Monday, 23 April 2007


Until recently, I have never thought of myself as a gardener.
In the way that I automatically understand the word, I am not a gardener: I have never been a gardener; and yet, more than almost anything else, I love spending time in my garden, and that enjoyment comes, in part, from doing and having done those things which make it the place that it is.
I have become increasingly aware that what I have been doing is gardening in one of its pure forms.
I have never spent time creating a wonderful array of variety and colour: filling flower beds with what, for me, represents hours of devotion in the form of propagation, nurturing and weeding, resulting from a consistently maintained focus on the resulting display.

My appreciation of such things has waned from something never particularly obvious, to an unresponsive reaction summed up in the simple question, “Why?”
It is not that I can see no point to any of the labour required to create such beauty; it is that I do not see the result as a form of beauty high enough to warrant the necessary dedication to its realization. That level of organization and neatness, contrived diversity, and density of population can so easily create in me a form of urban suffocation. In spite of the possibility of finding no other human presence in such surroundings, and despite the undeniable loveliness of almost every individual flower in creation, I can feel buried under my awareness of the human activity involved in this form of creation.

I see that way of gardening as being similar to the placing of substantial value upon such superficial things as cosmetics, and the ephemeral waste that is the fact behind such fictions as the world of ‘fashion’. The gardener within us has been drawn into the generation of artificial needs and desires that fuel the supposed civilization of today’s high speed and value-warping world.
The persuasiveness of publicity and advertising, and the greed of business and commerce, have seduced each other into a marriage bed that spawns an ever increasing destruction of the values and the integrity of being truly human.

There is a power for good in all this activity: great and beneficial things are also conjured from today’s seething mass of potential, but so many of us are becoming all but lost in our inability to resist our susceptibility to the bright, the loud and the colourful.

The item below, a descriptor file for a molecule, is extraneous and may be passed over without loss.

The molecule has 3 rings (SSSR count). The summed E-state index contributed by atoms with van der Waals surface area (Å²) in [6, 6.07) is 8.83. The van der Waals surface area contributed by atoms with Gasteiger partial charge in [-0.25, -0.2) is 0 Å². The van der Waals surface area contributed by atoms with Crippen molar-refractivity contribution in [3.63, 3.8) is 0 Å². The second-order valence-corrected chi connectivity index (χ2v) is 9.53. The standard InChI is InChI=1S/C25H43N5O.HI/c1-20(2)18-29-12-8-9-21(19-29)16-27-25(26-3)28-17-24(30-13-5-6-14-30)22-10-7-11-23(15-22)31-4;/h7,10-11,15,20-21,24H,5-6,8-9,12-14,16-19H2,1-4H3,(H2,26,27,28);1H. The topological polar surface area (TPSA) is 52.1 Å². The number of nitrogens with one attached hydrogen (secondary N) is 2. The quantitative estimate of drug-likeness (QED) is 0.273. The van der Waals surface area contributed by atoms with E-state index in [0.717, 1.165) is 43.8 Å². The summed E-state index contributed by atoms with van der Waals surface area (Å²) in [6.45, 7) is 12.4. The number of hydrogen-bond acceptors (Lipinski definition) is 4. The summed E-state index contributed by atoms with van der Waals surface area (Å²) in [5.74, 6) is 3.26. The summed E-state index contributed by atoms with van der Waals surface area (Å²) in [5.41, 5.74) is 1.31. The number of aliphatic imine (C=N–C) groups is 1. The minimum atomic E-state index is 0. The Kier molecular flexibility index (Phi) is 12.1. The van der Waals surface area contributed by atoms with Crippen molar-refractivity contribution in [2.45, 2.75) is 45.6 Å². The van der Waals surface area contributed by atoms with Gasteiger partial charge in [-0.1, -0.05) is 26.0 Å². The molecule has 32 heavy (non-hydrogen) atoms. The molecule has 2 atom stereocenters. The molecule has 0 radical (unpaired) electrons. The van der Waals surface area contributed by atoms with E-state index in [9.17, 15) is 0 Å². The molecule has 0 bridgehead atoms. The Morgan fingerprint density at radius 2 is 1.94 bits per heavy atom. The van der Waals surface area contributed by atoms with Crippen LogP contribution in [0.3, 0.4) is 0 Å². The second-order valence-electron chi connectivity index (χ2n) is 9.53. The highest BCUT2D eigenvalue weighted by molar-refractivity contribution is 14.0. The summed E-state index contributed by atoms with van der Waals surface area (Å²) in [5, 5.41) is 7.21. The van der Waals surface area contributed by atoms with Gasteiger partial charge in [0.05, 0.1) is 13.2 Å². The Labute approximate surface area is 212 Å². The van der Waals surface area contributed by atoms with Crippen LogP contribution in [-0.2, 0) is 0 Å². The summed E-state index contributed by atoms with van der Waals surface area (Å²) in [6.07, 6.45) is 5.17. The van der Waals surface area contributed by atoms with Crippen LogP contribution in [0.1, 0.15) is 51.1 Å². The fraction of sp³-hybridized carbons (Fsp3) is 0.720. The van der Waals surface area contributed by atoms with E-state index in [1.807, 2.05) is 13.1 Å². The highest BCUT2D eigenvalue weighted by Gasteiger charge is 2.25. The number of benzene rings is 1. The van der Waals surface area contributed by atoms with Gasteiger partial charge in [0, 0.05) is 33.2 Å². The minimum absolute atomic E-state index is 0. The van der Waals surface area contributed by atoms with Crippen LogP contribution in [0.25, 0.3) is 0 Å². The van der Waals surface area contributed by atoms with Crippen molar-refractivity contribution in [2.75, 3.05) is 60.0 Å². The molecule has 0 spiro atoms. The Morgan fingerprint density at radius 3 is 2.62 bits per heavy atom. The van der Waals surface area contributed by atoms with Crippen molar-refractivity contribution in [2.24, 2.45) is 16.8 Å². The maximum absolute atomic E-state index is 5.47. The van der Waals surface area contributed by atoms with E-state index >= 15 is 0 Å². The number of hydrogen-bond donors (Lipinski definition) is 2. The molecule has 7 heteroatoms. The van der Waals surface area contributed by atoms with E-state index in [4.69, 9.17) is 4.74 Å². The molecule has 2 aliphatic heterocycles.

This apparent inability encourages an ever increasing intensity of promotion of those things we do not need but are unable to do without.
Conversely, a garden has the power to keep us in touch with things we truly do need, but which, for most of the time, we believe we can manage without.

Deep within, I am as much a gardener as the person who spends eight or ten hours of every day producing and maintaining his flower beds and manicured lawns; but most of my hours are spent appreciating my ground rather than having to strive endlessly to maintain its image.
I allow nature to make most of the decisions, and recently this was brought home to me when I realized how the whole layout and feel of my garden has been governed by such things as the way a tree has fallen to the ground, or the seemingly random growth of unsuspected plants that nature has provided. There are shrubs and climbers which have been bought and planted near the house, but more than anything else, I have simply controlled what nature herself has decided to do.

The wonder of being in my own garden is similar to, but is more than, the pleasure derived from the countryside with its wildlife, the fresh air, and the quiet. It is the comfort of being in familiar surroundings which are known and absorbed in the same way that I am absorbed into them: the peace and quiet joy of being truly home in a safe haven, where heart and soul sense their true belonging, and where my awareness of God walking with me can flourish.

The sensation of being close to God in a garden, is a blend of the private and intimate nature of our safe haven, with the work we have put into its formation, and with the reality of His presence with us in all places and at all times.
It is a distant echo of the gardener and his God together in Eden.
It is a powerful hint at the reality of His being our greatest, closest, and most trustworthy friend.

For me, the following words of George Eliot are a fitting description of the way God’s presence in our gardens can be experienced.

It also describes part of the sensation I experience when approaching the edge, and which led me to the heading under which I attempt to convey these thoughts: - ‘Soliloquy at the very edge …’

“Oh, the comfort, the inexpressible comfort of feeling safe with a person, having neither to weigh thoughts nor measure words, but pouring them all out, just as they are, chaff and grain together, certain that a faithful hand will take and sift them, keep what is worth keeping, and with a breath of kindness blow the rest away.”

About Me

Who I am should be, and should remain, of little consequence to you. Who you are is what matters; who you are meant to be is what should matter most to you. In coming closer to my own true self, I have gradually been filled with the near inexpressible: I have simply become "brim full", and my words to you are drawn from those uttered within myself, as part of an undeniable overflowing that brings a smile to my every dusk, and to my every new dawn.
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